So first thing is to get the right information. Part of the reason we have such bad information - not the whole reason, but part of the reason - is because of this fear of cholesterol. So we've been told, "Don't eat saturated fat. Don't eat fat at all." Well, now they've modified it and you can eat some fat. No. The fear of fat has informed these dietary prescriptions and they're wrong. The American Dietetic Association as I wrote on the Huffington Post, though it was censored, is probably the most destructive organization in America when it comes to . . . When I hear a spokesperson from the American Dietetic Association says this, I run the other way.
So the information about high carb, low fat diets has been wrong. And it has been very insulinogenic. It's been an eating style that is bound and determined to drive your fat storing hormone, insulin, through the roof. So we need to go back to a more traditional way of eating. Again those four food groups. The foods you could hunt, fish, gather, or . . . Buffalo burger for breakfast or full eggs, and God, these cockamamie egg white omelets. The yolk has got all the good stuff in it. So the stuff that satiates, the stuff that really has protein and fat and fiber, lots of vegetables. A different style of eating, number one. So that's one of the first mistakes people make.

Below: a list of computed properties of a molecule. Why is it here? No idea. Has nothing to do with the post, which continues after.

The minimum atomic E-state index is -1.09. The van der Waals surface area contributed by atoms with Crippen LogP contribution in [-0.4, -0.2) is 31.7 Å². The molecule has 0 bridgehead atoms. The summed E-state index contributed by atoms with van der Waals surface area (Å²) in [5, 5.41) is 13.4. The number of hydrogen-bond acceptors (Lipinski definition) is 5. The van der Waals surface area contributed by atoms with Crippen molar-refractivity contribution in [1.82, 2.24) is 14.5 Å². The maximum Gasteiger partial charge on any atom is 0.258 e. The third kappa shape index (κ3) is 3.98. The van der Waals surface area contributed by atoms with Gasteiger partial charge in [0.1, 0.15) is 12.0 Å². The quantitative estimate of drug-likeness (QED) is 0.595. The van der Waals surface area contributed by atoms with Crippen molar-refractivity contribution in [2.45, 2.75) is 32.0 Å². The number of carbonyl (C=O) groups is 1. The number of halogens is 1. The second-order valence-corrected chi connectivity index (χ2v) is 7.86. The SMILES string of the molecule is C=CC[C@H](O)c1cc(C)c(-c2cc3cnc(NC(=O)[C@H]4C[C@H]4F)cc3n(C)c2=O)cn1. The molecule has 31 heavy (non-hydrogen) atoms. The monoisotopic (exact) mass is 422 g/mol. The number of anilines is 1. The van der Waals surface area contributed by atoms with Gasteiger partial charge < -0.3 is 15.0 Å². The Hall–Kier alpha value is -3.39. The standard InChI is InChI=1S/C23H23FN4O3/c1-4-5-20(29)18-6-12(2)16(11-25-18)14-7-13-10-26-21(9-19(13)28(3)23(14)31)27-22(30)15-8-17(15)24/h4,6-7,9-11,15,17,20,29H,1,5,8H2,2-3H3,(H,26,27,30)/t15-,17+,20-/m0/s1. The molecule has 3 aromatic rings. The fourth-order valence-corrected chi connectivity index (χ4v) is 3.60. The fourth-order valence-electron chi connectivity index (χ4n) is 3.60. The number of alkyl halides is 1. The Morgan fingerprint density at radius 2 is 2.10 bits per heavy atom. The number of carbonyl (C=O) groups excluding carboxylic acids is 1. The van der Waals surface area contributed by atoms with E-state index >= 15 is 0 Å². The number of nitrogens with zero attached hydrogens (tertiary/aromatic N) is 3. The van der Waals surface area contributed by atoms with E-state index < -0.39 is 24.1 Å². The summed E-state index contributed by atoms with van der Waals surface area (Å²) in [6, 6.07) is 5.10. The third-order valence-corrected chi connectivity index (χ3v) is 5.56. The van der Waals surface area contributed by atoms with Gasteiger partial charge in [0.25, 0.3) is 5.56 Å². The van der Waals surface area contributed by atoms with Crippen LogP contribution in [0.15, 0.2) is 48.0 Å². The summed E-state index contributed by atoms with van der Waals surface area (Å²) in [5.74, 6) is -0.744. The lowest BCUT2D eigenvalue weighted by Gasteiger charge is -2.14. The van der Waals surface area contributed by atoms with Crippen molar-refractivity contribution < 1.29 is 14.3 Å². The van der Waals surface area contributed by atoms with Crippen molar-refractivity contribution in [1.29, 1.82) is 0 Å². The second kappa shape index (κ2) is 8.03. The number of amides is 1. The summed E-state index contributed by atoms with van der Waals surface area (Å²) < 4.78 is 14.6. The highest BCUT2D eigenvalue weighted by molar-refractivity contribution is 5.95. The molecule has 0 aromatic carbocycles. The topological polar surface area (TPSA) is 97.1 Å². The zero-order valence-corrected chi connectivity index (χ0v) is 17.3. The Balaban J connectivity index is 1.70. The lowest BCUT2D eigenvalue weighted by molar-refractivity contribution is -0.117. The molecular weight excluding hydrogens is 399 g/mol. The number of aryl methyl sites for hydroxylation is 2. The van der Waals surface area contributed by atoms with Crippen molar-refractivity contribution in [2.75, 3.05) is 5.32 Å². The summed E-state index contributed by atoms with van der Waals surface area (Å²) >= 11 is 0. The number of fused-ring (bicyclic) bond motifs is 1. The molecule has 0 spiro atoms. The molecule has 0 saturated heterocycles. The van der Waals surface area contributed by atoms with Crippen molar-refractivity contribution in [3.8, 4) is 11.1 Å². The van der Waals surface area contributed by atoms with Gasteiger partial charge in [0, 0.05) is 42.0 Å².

The second mistake they make is thinking that one diet fits all. And getting our dietary information from People Magazine. And go, "Well, Beyonce was on that diet. I guess it'll work for me." Well, it worked for Beyonce. It doesn't mean it's going to work for you. Not everyone does well with greens, not everybody does well with dairy, not everybody does well with a high protein diet. Most people do better with that, but not everybody. There are people who will do quite well with . . . I talked to one of my, the Bantu of South Africa, 80% carbohydrate diet; they're the leanest people in the world. But they wouldn't recognize what we eat as carbs, what they eat as carbs. So that's a big factor as well.